You know that feeling when you realise you’re actually more interested in your girlfriend’s best friend than you are in your girlfriend? The problems that created are actually insurmountable, it’s like one of those paradoxes J.J Abrams turns into movies. You cant stay with your girlfriend because how will the best friend ever know you’re available? You can’t break up because her best friend will not, out of a twisted sense of loyalty, date you, because, you know, eewww… So you carry on dating your girlfriend so you can at least see her best friend socially until they both notice and they both end up hating you. So if you notice your girlfriends best friend more than you notice your girlfriend, the second that happens, just leave town, because that’s the only way it ends. At least this way you save yourself a ton of strife.
Why did I bring that up? I’m not sure, but I think it’s got to do with that very same twisted sense of loyalty I feel towards a brand. I’m a marketer’s dream. Once I attach myself to a brand, I pretty much stick with them, come hell or high water, and switching my allegiance is preceded by the same sense of torment and anguish, not to mention guilt. But when that feeling hits, the easiest thing to do is to just do it. It’s going to happen, so just get it over with. This happened to me recently.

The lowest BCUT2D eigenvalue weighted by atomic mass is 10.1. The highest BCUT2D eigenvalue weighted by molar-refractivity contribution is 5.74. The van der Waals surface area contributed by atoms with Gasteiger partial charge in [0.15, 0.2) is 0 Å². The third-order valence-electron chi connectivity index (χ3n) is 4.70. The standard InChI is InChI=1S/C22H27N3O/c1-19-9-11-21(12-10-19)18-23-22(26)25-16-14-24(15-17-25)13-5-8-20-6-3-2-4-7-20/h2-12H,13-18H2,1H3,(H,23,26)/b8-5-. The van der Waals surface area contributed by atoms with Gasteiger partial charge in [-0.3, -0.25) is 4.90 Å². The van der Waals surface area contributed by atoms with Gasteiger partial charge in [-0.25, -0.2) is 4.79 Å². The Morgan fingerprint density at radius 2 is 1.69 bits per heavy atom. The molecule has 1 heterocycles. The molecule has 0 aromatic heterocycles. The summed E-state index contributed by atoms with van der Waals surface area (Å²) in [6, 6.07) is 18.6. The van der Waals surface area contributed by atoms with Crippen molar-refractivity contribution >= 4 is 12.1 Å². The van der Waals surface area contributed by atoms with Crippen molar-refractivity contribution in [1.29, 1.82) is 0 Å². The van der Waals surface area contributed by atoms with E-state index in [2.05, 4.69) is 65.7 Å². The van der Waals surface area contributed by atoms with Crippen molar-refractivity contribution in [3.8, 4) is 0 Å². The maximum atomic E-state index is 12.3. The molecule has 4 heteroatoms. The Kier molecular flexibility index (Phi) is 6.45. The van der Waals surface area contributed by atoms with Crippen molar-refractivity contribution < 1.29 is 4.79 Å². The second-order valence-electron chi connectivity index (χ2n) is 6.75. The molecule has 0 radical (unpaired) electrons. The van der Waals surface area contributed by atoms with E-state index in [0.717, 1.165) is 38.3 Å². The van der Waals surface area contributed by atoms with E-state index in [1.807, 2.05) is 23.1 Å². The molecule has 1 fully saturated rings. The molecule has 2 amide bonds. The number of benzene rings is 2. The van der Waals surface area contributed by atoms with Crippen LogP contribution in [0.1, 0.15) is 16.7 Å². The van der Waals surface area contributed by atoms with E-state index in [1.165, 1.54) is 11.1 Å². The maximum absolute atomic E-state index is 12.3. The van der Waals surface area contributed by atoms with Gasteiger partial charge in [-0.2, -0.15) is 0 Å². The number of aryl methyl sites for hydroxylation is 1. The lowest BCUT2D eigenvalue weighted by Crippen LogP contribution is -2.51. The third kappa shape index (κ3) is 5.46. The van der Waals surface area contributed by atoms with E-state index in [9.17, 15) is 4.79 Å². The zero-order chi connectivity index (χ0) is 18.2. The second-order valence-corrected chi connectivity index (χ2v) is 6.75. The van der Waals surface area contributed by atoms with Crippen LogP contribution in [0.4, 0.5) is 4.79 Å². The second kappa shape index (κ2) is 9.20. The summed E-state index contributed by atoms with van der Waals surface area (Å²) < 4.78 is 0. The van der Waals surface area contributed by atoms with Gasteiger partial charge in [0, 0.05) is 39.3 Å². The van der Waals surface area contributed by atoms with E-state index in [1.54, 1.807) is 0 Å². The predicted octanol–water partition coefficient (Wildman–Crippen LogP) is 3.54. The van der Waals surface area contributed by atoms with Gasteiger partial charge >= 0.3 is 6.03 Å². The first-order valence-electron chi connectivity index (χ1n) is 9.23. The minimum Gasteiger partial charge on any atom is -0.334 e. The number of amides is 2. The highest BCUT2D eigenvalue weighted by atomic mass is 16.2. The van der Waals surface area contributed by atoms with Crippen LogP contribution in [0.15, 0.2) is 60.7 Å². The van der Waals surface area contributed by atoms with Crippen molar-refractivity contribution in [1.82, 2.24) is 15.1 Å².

My loyalty has been firmly attached to Bethesda for the past few years. They have delivered games that have scratched exactly where I have been itching. I have invested more hours in their games than any other, by a long shot. 300+ hours on Skyrim and very nearly that many on Fallout 4, and the incredible Wolfenstein: the New Colossus is solely responsible for me missing New Years. They have really provided everything I enjoy in gaming, but now…
There’s that other developer that has always been on the scene. However, up until very recently, I had not really paid her any attention. It’s like she ditched her glasses for contacts and had her hair done differently and POW! That girl’s name is Ubisoft…
I guess it started with Far Cry 5. An intelligent, slick, beautiful game, not without its foibles, but that’s kind of part of its charm, like a girl with a gap in her teeth. I knew after spending time with it that I was smitten. Then came The Crew 2. If Far Cry 5 was her at school, The Crew 2 is like running into her at a club, behaving so unexpectedly that you can’t keep your eyes off of her. That’s about as far as I’m going to take this metaphor, but it is fitting.